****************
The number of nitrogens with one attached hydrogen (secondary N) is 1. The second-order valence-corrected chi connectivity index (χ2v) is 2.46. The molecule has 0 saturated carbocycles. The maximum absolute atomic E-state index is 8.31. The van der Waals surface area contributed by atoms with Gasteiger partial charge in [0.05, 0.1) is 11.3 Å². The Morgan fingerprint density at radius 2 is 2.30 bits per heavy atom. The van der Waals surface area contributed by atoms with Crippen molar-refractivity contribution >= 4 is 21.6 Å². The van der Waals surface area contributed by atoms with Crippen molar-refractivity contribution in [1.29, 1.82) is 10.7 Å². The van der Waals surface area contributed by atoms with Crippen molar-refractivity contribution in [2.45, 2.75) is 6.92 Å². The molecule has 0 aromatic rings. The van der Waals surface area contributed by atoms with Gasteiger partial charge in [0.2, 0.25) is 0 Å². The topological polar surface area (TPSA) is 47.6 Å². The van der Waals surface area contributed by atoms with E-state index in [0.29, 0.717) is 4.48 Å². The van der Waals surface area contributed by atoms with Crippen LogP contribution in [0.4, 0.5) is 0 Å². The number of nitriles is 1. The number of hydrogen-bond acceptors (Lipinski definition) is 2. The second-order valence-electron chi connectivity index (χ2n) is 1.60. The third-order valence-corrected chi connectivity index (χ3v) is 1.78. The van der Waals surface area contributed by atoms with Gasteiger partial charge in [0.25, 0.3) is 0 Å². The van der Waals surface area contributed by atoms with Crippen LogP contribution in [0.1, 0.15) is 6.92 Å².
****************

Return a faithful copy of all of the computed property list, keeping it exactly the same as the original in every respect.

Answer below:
The number of nitrogens with one attached hydrogen (secondary N) is 1. The second-order valence-corrected chi connectivity index (χ2v) is 2.46. The molecule has 0 saturated carbocycles. The maximum absolute atomic E-state index is 8.31. The van der Waals surface area contributed by atoms with Gasteiger partial charge in [0.05, 0.1) is 11.3 Å². The Morgan fingerprint density at radius 2 is 2.30 bits per heavy atom. The van der Waals surface area contributed by atoms with Crippen molar-refractivity contribution >= 4 is 21.6 Å². The van der Waals surface area contributed by atoms with Crippen molar-refractivity contribution in [1.29, 1.82) is 10.7 Å². The van der Waals surface area contributed by atoms with Crippen molar-refractivity contribution in [2.45, 2.75) is 6.92 Å². The molecule has 0 aromatic rings. The van der Waals surface area contributed by atoms with Gasteiger partial charge in [0.2, 0.25) is 0 Å². The topological polar surface area (TPSA) is 47.6 Å². The van der Waals surface area contributed by atoms with E-state index in [0.29, 0.717) is 4.48 Å². The van der Waals surface area contributed by atoms with Crippen LogP contribution in [0.4, 0.5) is 0 Å². The number of nitriles is 1. The number of hydrogen-bond acceptors (Lipinski definition) is 2. The second-order valence-electron chi connectivity index (χ2n) is 1.60. The third-order valence-corrected chi connectivity index (χ3v) is 1.78. The van der Waals surface area contributed by atoms with Gasteiger partial charge in [0.25, 0.3) is 0 Å². The van der Waals surface area contributed by atoms with Crippen LogP contribution in [0.1, 0.15) is 6.92 Å².